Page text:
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the Term "Celt"

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Author Topic: the Term "Celt"  (Read 596 times)
Sun Goddess
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Posts: 4517

« on: February 18, 2007, 11:51:46 pm »

Pre-Roman Gaul

The early history of the Gauls is predominantly a work in archeology — there being little written information (save perhaps what can be gleaned from coins) concerning the peoples that inhabited these regions — and the relationships between their material culture, genetic relationships (the study of which has been aided, in recent years, through the field of archaeogenetics), and linguistic divisions rarely coincide.

Many cultural traits of the early Celts seem to have been carried northwest up the Danube Valley, although this issue is contested. It seems as if they derived many of their skills (like metal-working), as well as certain facets of their culture, from Balkan peoples. Some scholars think that the Bronze Age Urnfield culture represents an origin for the Celts as a distinct cultural branch of the Indo-European-speaking peoples (see Proto-Celtic). The Urnfield culture was preeminent in central Europe during the late Bronze Age, from ca. 1200 BC until 700 BC. The spread of iron-working led to the development of the Hallstatt culture (ca. 700 to 500 BC) directly from the Urnfield. Proto-Celtic, the latest common ancestor of all known Celtic languages, is considered by some scholars to have been spoken at the time of the late Urnfield or early Hallstatt cultures.

The Hallstatt culture was succeeded by the La Tène culture, which developed out of the Hallstatt culture without any definite cultural break, under the impetus of considerable Mediterranean influence from the Greek, and Etruscan civilizations. The La Tène culture developed and flourished during the late Iron Age (from 450 BC to the Roman conquest in the 1st century BC) in France, Switzerland, Austria, southwest Germany, the Czech Republic, Slovakia, and Hungary. Farther to the north extended the contemporary Pre-Roman Iron Age culture of Northern Germany and Scandinavia.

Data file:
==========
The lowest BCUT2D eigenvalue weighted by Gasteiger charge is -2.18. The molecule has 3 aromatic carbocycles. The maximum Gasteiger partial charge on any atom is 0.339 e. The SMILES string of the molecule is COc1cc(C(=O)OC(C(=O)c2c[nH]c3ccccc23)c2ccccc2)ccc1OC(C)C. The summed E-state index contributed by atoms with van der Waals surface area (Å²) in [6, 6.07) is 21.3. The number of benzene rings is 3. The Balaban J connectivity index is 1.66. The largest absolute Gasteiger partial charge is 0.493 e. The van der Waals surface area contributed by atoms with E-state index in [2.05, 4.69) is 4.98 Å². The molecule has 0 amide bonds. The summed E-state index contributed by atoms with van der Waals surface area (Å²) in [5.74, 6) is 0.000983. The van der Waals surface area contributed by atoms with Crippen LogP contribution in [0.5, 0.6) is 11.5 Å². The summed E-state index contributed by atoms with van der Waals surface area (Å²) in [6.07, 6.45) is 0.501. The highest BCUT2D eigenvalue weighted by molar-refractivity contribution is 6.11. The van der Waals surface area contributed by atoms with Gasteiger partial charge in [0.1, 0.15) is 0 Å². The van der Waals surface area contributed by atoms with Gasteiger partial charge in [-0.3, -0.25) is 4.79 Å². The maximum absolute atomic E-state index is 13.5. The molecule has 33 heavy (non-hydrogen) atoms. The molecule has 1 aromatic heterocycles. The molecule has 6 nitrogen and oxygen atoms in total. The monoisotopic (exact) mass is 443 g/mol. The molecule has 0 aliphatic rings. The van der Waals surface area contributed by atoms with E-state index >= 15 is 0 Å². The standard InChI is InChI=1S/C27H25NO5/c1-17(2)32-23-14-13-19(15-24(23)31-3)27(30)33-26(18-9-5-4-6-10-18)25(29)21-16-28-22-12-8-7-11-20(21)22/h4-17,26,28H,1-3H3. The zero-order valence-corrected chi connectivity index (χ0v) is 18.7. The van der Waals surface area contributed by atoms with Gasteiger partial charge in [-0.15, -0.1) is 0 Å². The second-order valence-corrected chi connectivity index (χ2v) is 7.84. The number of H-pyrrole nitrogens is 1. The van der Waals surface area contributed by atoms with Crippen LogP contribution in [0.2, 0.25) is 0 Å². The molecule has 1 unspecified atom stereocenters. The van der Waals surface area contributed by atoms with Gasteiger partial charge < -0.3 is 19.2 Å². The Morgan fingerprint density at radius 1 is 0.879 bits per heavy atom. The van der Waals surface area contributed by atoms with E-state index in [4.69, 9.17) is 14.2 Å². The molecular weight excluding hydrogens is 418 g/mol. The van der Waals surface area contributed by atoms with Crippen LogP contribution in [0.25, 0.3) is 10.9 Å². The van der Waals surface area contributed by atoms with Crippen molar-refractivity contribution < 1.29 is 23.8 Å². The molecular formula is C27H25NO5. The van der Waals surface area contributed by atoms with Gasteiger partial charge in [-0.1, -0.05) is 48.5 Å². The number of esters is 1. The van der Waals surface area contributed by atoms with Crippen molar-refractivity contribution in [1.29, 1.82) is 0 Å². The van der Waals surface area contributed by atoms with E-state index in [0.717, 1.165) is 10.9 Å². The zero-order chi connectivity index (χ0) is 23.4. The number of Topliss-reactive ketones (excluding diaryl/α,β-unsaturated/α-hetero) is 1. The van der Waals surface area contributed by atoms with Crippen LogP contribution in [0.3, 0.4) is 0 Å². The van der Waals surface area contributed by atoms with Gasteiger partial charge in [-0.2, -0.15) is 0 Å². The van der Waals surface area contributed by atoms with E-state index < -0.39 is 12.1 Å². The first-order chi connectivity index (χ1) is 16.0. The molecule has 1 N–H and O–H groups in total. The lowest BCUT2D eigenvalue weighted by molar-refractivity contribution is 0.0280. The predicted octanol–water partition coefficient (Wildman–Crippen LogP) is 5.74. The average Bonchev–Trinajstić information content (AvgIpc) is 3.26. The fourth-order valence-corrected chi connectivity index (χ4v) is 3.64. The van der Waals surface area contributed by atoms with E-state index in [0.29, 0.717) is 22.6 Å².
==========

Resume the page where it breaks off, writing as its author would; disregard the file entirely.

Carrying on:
A map of Gaul in the 1st century BC, showing the relative positions of the Celtic tribes.By the second century BC, Celtic France was called Gaul (Gallia Transalpina) by the Romans. In his Gallic Wars, Julius Caesar distinguishes among three ethnic groups in Gaul: the Belgae in the north (in what is present-day Belgium), the Celts in the centre, and the Aquitani in the southwest. While some scholars believe that the Belgae were a mixture of Celtic and Germanic elements, their ethnic affiliations have not been resolved. The Aquitani may have been the ancestors of the Vascons. In addition to the Gauls, there were other peoples living in Gaul, such as the Greeks and Phoenicians who had established outposts such as Massilia (present-day Marseille) along the Mediterranean coast. Also, along the southeastern Mediterranean coast, the Ligures had merged with the Celts to form a Celto-Ligurian culture.

In the second century BC, Mediterranean Gaul had an extensive urban fabric and was prosperous, while the heavily forested Northern Gaul had almost no cities outside of fortified compounds (or oppida) used in times of war. The prosperity of Mediterranean Gaul encouraged Rome to respond to pleas for assistance from the inhabitants of Massilia, who were under attack by a coalition of Ligures and Gauls. The Romans intervened in Gaul in 125 BC, and by 121 BC they had conquered the Mediterranean region called Provincia (later named Gallia Narbonensis). This conquest upset the ascendancy of the Gaulish Arverni tribe.

Further Roman expansion into northern Gaul occurred under Julius Caesar, who conquered regions as far north as present-day Belgium and raided Britannia and Germania during the Gallic Wars (58 BC - 51 BC). The war's turning point was the decisive Battle of Alesia in 52 BC, in which the Romans defeated a confederation of Gallic tribes united under the leadership of Vercingetorix of the Arverni.

The Gauls that Julius Caesar encountered during his campaigns were not Neolithic barbarians, as the vast wealth accumulated by Caesar during the Gallic Wars can attest. Rather, the Gauls in the last century before Christ ought to be regarded as "half-civilized." As the excavations of the Aeduan "oppidum" of Bibracte reveal, the Gauls were a wealthy people, well-acquainted with the use of gold, as well as silver and bronze, coinage. Furthermore, coins from Gaul have been found in Britain and vice versa, supporting Caesar's claim that trade existed between the two "nations."

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